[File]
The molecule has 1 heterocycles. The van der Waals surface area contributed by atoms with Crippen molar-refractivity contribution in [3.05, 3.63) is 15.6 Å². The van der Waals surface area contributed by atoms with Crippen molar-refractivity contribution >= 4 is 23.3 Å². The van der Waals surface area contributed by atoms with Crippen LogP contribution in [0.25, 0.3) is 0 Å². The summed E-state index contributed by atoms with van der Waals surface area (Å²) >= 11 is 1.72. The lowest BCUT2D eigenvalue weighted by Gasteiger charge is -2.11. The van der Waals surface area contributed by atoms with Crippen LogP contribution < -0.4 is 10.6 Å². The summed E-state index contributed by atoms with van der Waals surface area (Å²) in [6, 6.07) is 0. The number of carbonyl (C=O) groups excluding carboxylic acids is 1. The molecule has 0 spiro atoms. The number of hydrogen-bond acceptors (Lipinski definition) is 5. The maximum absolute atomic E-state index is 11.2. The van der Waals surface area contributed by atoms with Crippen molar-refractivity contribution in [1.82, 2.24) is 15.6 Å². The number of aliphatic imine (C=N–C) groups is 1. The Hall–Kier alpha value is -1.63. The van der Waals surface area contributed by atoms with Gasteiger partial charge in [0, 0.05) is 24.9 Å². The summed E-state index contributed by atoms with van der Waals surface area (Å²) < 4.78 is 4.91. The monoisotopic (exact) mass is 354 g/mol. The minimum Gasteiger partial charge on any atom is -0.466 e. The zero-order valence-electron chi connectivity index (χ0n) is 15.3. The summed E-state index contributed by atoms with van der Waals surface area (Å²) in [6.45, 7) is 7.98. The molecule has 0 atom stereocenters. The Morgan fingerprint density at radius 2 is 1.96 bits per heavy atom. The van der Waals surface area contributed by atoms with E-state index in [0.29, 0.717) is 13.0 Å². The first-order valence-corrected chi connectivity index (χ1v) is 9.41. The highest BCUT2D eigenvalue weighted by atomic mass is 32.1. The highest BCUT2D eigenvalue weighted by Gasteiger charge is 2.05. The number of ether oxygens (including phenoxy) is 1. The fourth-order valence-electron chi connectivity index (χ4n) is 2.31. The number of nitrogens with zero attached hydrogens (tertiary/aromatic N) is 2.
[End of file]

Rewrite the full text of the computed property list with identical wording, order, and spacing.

The molecule has 1 heterocycles. The van der Waals surface area contributed by atoms with Crippen molar-refractivity contribution in [3.05, 3.63) is 15.6 Å². The van der Waals surface area contributed by atoms with Crippen molar-refractivity contribution >= 4 is 23.3 Å². The van der Waals surface area contributed by atoms with Crippen LogP contribution in [0.25, 0.3) is 0 Å². The summed E-state index contributed by atoms with van der Waals surface area (Å²) >= 11 is 1.72. The lowest BCUT2D eigenvalue weighted by Gasteiger charge is -2.11. The van der Waals surface area contributed by atoms with Crippen LogP contribution < -0.4 is 10.6 Å². The summed E-state index contributed by atoms with van der Waals surface area (Å²) in [6, 6.07) is 0. The number of carbonyl (C=O) groups excluding carboxylic acids is 1. The molecule has 0 spiro atoms. The number of hydrogen-bond acceptors (Lipinski definition) is 5. The maximum absolute atomic E-state index is 11.2. The van der Waals surface area contributed by atoms with Crippen molar-refractivity contribution in [1.82, 2.24) is 15.6 Å². The number of aliphatic imine (C=N–C) groups is 1. The Hall–Kier alpha value is -1.63. The van der Waals surface area contributed by atoms with Gasteiger partial charge in [0, 0.05) is 24.9 Å². The summed E-state index contributed by atoms with van der Waals surface area (Å²) < 4.78 is 4.91. The monoisotopic (exact) mass is 354 g/mol. The minimum Gasteiger partial charge on any atom is -0.466 e. The zero-order valence-electron chi connectivity index (χ0n) is 15.3. The summed E-state index contributed by atoms with van der Waals surface area (Å²) in [6.45, 7) is 7.98. The molecule has 0 atom stereocenters. The Morgan fingerprint density at radius 2 is 1.96 bits per heavy atom. The van der Waals surface area contributed by atoms with E-state index in [0.29, 0.717) is 13.0 Å². The first-order valence-corrected chi connectivity index (χ1v) is 9.41. The highest BCUT2D eigenvalue weighted by atomic mass is 32.1. The highest BCUT2D eigenvalue weighted by Gasteiger charge is 2.05. The number of ether oxygens (including phenoxy) is 1. The fourth-order valence-electron chi connectivity index (χ4n) is 2.31. The number of nitrogens with zero attached hydrogens (tertiary/aromatic N) is 2.